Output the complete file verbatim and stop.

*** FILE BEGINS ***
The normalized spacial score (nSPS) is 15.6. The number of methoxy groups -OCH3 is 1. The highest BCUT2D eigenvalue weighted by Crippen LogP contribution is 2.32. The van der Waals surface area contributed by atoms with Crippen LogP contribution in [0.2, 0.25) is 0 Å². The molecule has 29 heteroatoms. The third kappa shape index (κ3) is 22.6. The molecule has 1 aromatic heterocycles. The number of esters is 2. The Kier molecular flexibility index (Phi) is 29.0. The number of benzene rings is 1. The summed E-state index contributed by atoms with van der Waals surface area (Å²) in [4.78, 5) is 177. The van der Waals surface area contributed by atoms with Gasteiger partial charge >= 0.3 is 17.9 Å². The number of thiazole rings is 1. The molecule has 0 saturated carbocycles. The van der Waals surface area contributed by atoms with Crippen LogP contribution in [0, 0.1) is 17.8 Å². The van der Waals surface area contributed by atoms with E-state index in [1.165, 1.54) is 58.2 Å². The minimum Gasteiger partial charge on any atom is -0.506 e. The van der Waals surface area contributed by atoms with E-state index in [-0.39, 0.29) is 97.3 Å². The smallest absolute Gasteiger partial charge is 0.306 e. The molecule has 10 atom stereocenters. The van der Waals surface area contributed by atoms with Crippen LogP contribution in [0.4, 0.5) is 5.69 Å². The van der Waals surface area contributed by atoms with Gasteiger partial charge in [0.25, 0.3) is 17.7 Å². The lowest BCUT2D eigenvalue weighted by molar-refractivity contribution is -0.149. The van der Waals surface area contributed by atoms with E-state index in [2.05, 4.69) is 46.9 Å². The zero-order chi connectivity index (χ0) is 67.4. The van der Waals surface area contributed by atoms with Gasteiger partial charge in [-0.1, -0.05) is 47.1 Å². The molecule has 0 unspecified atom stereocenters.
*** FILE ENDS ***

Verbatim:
The normalized spacial score (nSPS) is 15.6. The number of methoxy groups -OCH3 is 1. The highest BCUT2D eigenvalue weighted by Crippen LogP contribution is 2.32. The van der Waals surface area contributed by atoms with Crippen LogP contribution in [0.2, 0.25) is 0 Å². The molecule has 29 heteroatoms. The third kappa shape index (κ3) is 22.6. The molecule has 1 aromatic heterocycles. The number of esters is 2. The Kier molecular flexibility index (Phi) is 29.0. The number of benzene rings is 1. The summed E-state index contributed by atoms with van der Waals surface area (Å²) in [4.78, 5) is 177. The van der Waals surface area contributed by atoms with Gasteiger partial charge >= 0.3 is 17.9 Å². The number of thiazole rings is 1. The molecule has 0 saturated carbocycles. The van der Waals surface area contributed by atoms with Crippen LogP contribution in [0, 0.1) is 17.8 Å². The van der Waals surface area contributed by atoms with E-state index in [1.165, 1.54) is 58.2 Å². The minimum Gasteiger partial charge on any atom is -0.506 e. The van der Waals surface area contributed by atoms with E-state index in [-0.39, 0.29) is 97.3 Å². The smallest absolute Gasteiger partial charge is 0.306 e. The molecule has 10 atom stereocenters. The van der Waals surface area contributed by atoms with Crippen LogP contribution in [0.4, 0.5) is 5.69 Å². The van der Waals surface area contributed by atoms with Gasteiger partial charge in [0.25, 0.3) is 17.7 Å². The lowest BCUT2D eigenvalue weighted by molar-refractivity contribution is -0.149. The van der Waals surface area contributed by atoms with E-state index in [2.05, 4.69) is 46.9 Å². The zero-order chi connectivity index (χ0) is 67.4. The van der Waals surface area contributed by atoms with Gasteiger partial charge in [-0.1, -0.05) is 47.1 Å². The molecule has 0 unspecified atom stereocenters.